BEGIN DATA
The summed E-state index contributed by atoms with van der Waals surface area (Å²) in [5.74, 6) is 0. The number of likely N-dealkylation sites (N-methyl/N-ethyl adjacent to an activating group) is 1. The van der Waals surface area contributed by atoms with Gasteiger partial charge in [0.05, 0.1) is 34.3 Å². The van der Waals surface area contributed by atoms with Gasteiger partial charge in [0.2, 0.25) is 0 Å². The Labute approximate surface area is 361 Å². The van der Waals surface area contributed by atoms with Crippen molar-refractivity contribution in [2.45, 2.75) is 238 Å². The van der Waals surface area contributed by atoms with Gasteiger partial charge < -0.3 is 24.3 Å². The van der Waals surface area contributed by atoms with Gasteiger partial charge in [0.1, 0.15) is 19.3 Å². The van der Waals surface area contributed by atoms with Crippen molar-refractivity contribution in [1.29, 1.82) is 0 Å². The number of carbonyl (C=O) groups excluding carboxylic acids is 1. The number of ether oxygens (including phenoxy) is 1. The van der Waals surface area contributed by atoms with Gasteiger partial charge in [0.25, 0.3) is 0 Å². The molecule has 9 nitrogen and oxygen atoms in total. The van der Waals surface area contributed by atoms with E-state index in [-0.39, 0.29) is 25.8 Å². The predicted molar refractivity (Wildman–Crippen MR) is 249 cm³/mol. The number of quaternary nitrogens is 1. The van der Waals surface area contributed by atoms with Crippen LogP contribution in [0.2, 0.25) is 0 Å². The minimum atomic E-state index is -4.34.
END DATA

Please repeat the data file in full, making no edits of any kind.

The summed E-state index contributed by atoms with van der Waals surface area (Å²) in [5.74, 6) is 0. The number of likely N-dealkylation sites (N-methyl/N-ethyl adjacent to an activating group) is 1. The van der Waals surface area contributed by atoms with Gasteiger partial charge in [0.05, 0.1) is 34.3 Å². The van der Waals surface area contributed by atoms with Gasteiger partial charge in [0.2, 0.25) is 0 Å². The Labute approximate surface area is 361 Å². The van der Waals surface area contributed by atoms with Crippen molar-refractivity contribution in [2.45, 2.75) is 238 Å². The van der Waals surface area contributed by atoms with Gasteiger partial charge < -0.3 is 24.3 Å². The van der Waals surface area contributed by atoms with Gasteiger partial charge in [0.1, 0.15) is 19.3 Å². The van der Waals surface area contributed by atoms with Crippen molar-refractivity contribution in [1.29, 1.82) is 0 Å². The number of carbonyl (C=O) groups excluding carboxylic acids is 1. The number of ether oxygens (including phenoxy) is 1. The van der Waals surface area contributed by atoms with Gasteiger partial charge in [0.25, 0.3) is 0 Å². The molecule has 9 nitrogen and oxygen atoms in total. The van der Waals surface area contributed by atoms with E-state index in [-0.39, 0.29) is 25.8 Å². The predicted molar refractivity (Wildman–Crippen MR) is 249 cm³/mol. The number of quaternary nitrogens is 1. The van der Waals surface area contributed by atoms with Crippen LogP contribution in [0.2, 0.25) is 0 Å². The minimum atomic E-state index is -4.34.